Step 4 - cross the line, obtain final beer and toast your fellow finishers.
Again, I had no intention of running but every time I looked up, this group (there were three) of participants was standing beside me... ewww
So I decided to run long enough to get AWAY from them. I did but felt so good (it was a beautiful day) that I decided to run to the 2nd check point. I passed this team in route:
I ran up on this guy and decided I needed to ... had to finish ahead of him!
The back of that costume had a small sign that said "I love my weenie" O_0
All in all, it was a really fun event. They are setting up for next year already so check it out. This would be a fun event for a spark team too
Wednesday, October 26, 2011
I thought I posted this yesterday...hmmm...I'll try again!
OK so the nominees for next year's marathons are:
One in Maryland (I've got to research this one a bit...I'm certain there are some fun runs there).
Wine Glass in New York
Cellcom in Green Bay Wisconsin
Wistlestop Marathon in Ashland Wisconsin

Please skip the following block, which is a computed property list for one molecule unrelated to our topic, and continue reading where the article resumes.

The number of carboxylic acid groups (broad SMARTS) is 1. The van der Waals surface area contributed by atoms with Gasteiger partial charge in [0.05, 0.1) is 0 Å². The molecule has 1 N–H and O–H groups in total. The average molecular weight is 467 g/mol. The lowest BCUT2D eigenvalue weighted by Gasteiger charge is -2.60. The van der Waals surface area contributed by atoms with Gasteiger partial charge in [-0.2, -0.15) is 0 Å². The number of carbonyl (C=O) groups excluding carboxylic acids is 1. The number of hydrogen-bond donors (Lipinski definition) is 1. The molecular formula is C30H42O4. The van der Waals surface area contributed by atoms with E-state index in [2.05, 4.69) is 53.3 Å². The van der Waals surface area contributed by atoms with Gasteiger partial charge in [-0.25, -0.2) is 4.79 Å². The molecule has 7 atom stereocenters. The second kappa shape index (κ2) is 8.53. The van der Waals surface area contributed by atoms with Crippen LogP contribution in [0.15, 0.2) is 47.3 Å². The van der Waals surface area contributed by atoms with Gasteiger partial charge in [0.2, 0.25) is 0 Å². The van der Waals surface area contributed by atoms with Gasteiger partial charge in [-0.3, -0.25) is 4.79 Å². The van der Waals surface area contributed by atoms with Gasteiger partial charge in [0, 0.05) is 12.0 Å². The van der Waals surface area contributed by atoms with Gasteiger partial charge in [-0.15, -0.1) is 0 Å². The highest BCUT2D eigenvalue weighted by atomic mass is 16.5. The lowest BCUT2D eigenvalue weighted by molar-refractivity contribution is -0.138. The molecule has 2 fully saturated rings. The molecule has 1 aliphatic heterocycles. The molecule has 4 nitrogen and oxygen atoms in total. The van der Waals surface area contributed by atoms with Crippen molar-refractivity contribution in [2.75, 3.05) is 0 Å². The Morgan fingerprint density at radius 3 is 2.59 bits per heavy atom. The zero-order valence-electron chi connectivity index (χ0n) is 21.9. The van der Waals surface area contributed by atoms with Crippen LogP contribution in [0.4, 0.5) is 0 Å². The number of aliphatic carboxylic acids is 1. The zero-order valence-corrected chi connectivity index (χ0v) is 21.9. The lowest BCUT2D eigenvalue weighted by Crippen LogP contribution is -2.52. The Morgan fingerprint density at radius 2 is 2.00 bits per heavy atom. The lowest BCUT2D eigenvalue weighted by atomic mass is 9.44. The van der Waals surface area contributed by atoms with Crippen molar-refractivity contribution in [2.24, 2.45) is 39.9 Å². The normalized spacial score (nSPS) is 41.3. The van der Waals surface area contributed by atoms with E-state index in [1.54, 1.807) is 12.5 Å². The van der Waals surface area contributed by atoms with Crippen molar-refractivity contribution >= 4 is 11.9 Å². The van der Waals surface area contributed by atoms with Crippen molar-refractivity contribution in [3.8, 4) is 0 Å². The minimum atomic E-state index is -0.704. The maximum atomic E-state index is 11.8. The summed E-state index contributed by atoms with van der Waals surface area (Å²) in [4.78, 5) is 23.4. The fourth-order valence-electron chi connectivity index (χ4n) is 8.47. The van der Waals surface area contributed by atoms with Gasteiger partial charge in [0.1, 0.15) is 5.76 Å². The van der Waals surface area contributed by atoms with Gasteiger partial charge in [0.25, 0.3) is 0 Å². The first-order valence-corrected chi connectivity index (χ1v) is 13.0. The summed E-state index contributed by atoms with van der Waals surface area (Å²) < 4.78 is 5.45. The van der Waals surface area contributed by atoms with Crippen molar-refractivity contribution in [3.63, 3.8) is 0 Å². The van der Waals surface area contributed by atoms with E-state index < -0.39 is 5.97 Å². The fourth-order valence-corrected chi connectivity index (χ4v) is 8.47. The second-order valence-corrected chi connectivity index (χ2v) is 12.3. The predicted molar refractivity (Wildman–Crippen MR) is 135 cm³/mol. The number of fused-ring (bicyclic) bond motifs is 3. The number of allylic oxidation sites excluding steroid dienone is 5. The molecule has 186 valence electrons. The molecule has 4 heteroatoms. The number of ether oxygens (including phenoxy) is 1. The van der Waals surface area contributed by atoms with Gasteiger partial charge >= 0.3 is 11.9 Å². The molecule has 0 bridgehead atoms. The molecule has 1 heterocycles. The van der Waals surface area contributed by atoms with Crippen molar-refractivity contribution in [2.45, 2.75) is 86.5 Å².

Chicago - The big one!
Savannah RnR Marathon
And last but not least is the E.T. marathon in Nevada!
So here's the next step. I would love for you guys to take a long look at these and think about a spot that would be great for a vacation (that's the way Genny and I treat our marathon weekends). I know each of these are close to you but look at all of them - you may like the adventure of running in a new city!
So reply with your choice and lets start planning next year's adventures.
Friday, October 21, 2011
I was thinking...why don't we all run together. We support each other all year long on SP but end up running alone? So if your up for a run, I need an idea for next year's marathons. I run 2 a year and am trying to run one in every state - these are the states completed so far:
Washington D.C. (I know - not a state)
Michigan (I will end up running this one again with Genny)
Texas (in November '11)
The * indicates a state I've run more than once. So if you plan to run a state other than the ones listed above and would like some Spark People company - respond to the blog. I think it would be great to have a "SparkFest" at a marathon!
I have researched but I know there are folks here that know the scoop on the best places to run or the runs with the best swag/scenery/route/...